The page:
The King James Version of the Bible translates the sixth commandment as, “Thou shalt not kill.” But as one looks through the Scriptures God seemingly commands His people to kill. Moses kills, Joshua kills and even King David kills. In light of the commandment and God’s execution orders, is God an accomplice to sin? Or is God flippant about sin? Nothing could be further from the truth!
A Reformed Statement of Faith called the Belgic Confession states, “God is…almighty, perfectly wise, just, good, and the overflowing fountain of all good.” As the Confession says, God is both just and good. The insufficiency comes in the expression, “Thou shalt not kill.” The more modern translation of “You shall not murder” is closer to the idea meant by Moses when he penned God’s words. The original Hebrew word for “murder” used here is not the same word as “kill”. God through Moses, is stating that “You shall not unlawfully intentionally take a life.”
God is commanding that first-degree murder must never be committed. In ancient Israel, in the time of the Old Testament, the penalty for breaking the sixth commandment was that the convicted murderer would be put to death. The Old Testament provides countless examples of Israel enforcing God-approved capital punishment. Though, the civil laws are no longer in effect (as they all were fulfilled in Christ) the moral law which we see summarized in the Ten Commandments are always in all-places in effect, for they are written on the hearts of mankind. Even after the garden of Eden, well before the giving of the Law, in the story of Cain and Abel we see God punishing Cain for breaking the law by means of his premeditated, unlawful taking of a life. Jesus would go on, to make clear in the Sermon on the Mount in Matthew five that Cain violated the sixth commandment well before he ever killed Abel. You see, Cain’s act was nothing more than the unveiling of Cain’s vicious heart.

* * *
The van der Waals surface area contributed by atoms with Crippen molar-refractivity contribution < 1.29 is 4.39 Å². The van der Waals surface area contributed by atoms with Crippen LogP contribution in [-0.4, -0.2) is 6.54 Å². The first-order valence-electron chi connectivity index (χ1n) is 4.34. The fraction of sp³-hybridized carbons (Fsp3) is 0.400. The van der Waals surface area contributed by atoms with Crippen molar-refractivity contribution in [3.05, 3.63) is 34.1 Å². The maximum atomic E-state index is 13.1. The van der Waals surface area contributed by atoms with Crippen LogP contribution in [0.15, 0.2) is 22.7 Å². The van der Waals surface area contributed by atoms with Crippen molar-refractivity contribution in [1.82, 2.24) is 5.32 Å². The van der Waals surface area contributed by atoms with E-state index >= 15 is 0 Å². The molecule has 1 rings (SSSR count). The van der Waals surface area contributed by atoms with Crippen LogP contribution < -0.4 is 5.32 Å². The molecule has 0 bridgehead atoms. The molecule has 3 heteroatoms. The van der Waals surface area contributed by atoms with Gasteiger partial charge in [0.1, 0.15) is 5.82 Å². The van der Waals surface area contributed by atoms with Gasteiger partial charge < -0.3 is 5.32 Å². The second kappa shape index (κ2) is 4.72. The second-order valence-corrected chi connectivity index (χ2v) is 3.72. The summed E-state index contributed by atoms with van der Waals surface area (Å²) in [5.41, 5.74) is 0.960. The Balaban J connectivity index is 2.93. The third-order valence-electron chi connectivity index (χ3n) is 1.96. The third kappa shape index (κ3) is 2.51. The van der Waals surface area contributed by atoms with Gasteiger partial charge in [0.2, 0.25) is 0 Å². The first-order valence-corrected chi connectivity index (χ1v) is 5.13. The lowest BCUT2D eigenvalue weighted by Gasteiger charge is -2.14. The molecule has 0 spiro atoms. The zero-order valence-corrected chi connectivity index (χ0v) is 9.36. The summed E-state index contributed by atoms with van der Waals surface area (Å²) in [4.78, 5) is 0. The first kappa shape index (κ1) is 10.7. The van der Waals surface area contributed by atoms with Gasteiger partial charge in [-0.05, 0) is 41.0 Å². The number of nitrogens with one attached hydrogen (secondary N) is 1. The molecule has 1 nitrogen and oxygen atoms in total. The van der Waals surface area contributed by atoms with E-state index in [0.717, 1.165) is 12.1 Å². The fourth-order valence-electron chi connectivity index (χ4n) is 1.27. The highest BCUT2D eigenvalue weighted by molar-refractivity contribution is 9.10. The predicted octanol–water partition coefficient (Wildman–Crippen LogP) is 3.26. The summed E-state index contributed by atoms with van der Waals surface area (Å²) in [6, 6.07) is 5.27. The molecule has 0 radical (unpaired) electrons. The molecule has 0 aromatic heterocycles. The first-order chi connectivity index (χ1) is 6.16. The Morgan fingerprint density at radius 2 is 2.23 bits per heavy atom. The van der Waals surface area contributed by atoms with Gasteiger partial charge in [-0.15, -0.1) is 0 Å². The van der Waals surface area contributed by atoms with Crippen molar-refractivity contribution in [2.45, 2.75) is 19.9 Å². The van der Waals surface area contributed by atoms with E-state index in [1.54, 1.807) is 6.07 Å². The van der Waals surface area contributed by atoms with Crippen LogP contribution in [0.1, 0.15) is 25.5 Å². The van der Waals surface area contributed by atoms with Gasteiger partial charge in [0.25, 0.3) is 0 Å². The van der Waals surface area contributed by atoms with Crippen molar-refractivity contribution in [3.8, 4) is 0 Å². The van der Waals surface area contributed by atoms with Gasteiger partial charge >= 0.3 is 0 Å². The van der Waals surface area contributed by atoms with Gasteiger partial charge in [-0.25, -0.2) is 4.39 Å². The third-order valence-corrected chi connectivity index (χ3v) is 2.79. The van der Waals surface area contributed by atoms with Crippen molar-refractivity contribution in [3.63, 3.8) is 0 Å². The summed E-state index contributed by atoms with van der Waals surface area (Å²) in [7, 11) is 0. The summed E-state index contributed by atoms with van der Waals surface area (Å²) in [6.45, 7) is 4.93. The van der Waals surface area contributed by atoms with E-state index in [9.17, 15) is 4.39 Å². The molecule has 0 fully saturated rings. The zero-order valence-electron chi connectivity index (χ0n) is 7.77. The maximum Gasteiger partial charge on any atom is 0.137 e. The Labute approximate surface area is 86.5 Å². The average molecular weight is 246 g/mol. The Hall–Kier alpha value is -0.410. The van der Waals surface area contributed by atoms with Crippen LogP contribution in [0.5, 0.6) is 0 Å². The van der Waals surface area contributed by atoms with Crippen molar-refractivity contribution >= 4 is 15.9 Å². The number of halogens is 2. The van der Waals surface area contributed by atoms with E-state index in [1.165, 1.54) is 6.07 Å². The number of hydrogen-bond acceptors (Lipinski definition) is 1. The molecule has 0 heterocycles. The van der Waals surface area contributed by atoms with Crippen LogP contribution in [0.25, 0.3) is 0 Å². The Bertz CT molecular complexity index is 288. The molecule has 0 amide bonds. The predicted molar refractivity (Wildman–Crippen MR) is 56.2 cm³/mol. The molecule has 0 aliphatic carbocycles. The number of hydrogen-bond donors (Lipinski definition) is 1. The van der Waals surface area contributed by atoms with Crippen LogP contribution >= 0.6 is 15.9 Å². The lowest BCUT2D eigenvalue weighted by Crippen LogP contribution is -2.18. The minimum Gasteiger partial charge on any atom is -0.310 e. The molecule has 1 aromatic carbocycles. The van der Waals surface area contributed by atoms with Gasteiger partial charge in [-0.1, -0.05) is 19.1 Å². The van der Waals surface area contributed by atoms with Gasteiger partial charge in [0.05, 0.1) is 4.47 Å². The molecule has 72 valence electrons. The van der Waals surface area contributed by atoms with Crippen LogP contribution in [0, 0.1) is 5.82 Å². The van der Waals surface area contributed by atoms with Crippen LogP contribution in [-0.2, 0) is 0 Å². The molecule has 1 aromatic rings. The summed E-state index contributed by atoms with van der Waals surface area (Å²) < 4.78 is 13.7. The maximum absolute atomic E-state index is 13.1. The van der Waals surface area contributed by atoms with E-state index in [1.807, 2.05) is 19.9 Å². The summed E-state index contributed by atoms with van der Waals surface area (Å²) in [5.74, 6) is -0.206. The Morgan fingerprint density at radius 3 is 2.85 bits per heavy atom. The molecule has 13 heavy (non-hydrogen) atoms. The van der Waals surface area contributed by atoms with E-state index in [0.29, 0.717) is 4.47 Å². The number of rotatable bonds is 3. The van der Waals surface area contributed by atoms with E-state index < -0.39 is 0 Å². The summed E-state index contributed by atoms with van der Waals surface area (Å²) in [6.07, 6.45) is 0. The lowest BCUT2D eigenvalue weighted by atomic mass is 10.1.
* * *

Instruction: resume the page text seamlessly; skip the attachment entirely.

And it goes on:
When Jesus quotes the sixth commandment, He does not state that it is merely a physical act (as the Pharisees of his day promulgated). Instead, Jesus declares “everyone who is angry with his brother…whoever insults his brother…[and/or] whoever says, ‘You fool’ will liable to the hell of fire.” (Matthew 5:23 ESV) Do you see what Jesus is doing? Murder is not an act limited to your hands. Rather, murder is a violence birthed from the heart, and it is your heart that renders you guilty well before you hand does. In other words, your inward attitude of hatred is equally as blame-worthy as the action. We like to think that we’re better than murders, but Jesus asks you: Have you ever hated someone before? Have you ever hoped that something bad would happen to someone? Have you ever cussed somebody out? Is there someone you refuse to forgive and want to see suffer? Is there someone who you just can’t stand to see? If you’ve answered yes, then Jesus accuses you of murder and warns you that your heart is placing you in danger of hell’s fires; just being unjustifiably angry with your brother makes you liable to hell, the place reserved for Satan and his angels. Why does Christ mention this? Because He loves you and does not want you to suffer in eternity.
What was God’s counsel for Cain before he killed Abel? God said to Cain, “Why are you angry…sin is crouching at the door. its desire is for you, but you must rule over it.” (Genesis 4:7 ESV). God gives the same advice today, whether you be the villain or victim. Seek forgiveness from your victim, for Christ has forgiven you and your sin no longer identifies you, He does. Give the gift of grace to your villain as Christ has given it to you; yet place practical safeguards if necessary. We must allow the grace of God to be at the core of our hearts if dare call ourselves disciples, if not, then we allow hate to fester within us and seeds of bitterness grow where the fruit of the Holy Spirit should be blossoming. To be like Christ is to live by grace alone, and give grace as it has been bestowed on the Church, give this grace away that you have received.